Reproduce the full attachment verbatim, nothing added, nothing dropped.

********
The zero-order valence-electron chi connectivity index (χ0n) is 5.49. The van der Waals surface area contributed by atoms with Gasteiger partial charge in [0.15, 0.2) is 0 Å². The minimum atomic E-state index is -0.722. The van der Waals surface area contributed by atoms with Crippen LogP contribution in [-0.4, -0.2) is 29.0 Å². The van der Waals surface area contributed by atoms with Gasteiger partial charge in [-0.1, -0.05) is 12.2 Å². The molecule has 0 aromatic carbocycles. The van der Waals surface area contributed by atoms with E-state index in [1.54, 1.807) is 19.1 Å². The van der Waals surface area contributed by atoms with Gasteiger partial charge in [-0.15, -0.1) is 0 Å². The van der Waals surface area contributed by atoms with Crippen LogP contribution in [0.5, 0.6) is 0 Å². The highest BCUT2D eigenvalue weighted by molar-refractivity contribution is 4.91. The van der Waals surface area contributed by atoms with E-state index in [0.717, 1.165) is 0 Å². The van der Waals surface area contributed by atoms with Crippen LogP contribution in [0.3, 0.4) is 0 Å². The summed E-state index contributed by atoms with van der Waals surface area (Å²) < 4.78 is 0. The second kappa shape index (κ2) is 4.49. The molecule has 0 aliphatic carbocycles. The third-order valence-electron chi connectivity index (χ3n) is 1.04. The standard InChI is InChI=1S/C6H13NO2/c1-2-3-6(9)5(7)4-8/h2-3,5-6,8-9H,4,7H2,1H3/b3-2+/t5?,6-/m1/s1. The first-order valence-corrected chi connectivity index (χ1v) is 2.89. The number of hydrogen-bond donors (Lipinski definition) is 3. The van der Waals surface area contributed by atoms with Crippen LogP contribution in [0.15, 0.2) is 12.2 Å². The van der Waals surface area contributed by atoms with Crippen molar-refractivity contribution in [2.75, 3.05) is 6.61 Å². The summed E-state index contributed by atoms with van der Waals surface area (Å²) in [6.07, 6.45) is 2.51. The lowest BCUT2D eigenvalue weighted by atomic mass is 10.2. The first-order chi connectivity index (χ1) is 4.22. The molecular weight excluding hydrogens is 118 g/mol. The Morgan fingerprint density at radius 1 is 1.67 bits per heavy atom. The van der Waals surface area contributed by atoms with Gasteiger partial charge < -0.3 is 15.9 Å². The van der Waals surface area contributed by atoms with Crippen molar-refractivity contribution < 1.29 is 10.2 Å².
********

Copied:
The zero-order valence-electron chi connectivity index (χ0n) is 5.49. The van der Waals surface area contributed by atoms with Gasteiger partial charge in [0.15, 0.2) is 0 Å². The minimum atomic E-state index is -0.722. The van der Waals surface area contributed by atoms with Crippen LogP contribution in [-0.4, -0.2) is 29.0 Å². The van der Waals surface area contributed by atoms with Gasteiger partial charge in [-0.1, -0.05) is 12.2 Å². The molecule has 0 aromatic carbocycles. The van der Waals surface area contributed by atoms with E-state index in [1.54, 1.807) is 19.1 Å². The van der Waals surface area contributed by atoms with Gasteiger partial charge in [-0.15, -0.1) is 0 Å². The van der Waals surface area contributed by atoms with Crippen LogP contribution in [0.5, 0.6) is 0 Å². The highest BCUT2D eigenvalue weighted by molar-refractivity contribution is 4.91. The van der Waals surface area contributed by atoms with E-state index in [0.717, 1.165) is 0 Å². The van der Waals surface area contributed by atoms with Crippen LogP contribution in [0.3, 0.4) is 0 Å². The summed E-state index contributed by atoms with van der Waals surface area (Å²) < 4.78 is 0. The second kappa shape index (κ2) is 4.49. The molecule has 0 aliphatic carbocycles. The third-order valence-electron chi connectivity index (χ3n) is 1.04. The standard InChI is InChI=1S/C6H13NO2/c1-2-3-6(9)5(7)4-8/h2-3,5-6,8-9H,4,7H2,1H3/b3-2+/t5?,6-/m1/s1. The first-order valence-corrected chi connectivity index (χ1v) is 2.89. The number of hydrogen-bond donors (Lipinski definition) is 3. The van der Waals surface area contributed by atoms with Crippen LogP contribution in [0.15, 0.2) is 12.2 Å². The van der Waals surface area contributed by atoms with Crippen molar-refractivity contribution in [2.75, 3.05) is 6.61 Å². The summed E-state index contributed by atoms with van der Waals surface area (Å²) in [6.07, 6.45) is 2.51. The lowest BCUT2D eigenvalue weighted by atomic mass is 10.2. The first-order chi connectivity index (χ1) is 4.22. The molecular weight excluding hydrogens is 118 g/mol. The Morgan fingerprint density at radius 1 is 1.67 bits per heavy atom. The van der Waals surface area contributed by atoms with Gasteiger partial charge < -0.3 is 15.9 Å². The van der Waals surface area contributed by atoms with Crippen molar-refractivity contribution < 1.29 is 10.2 Å².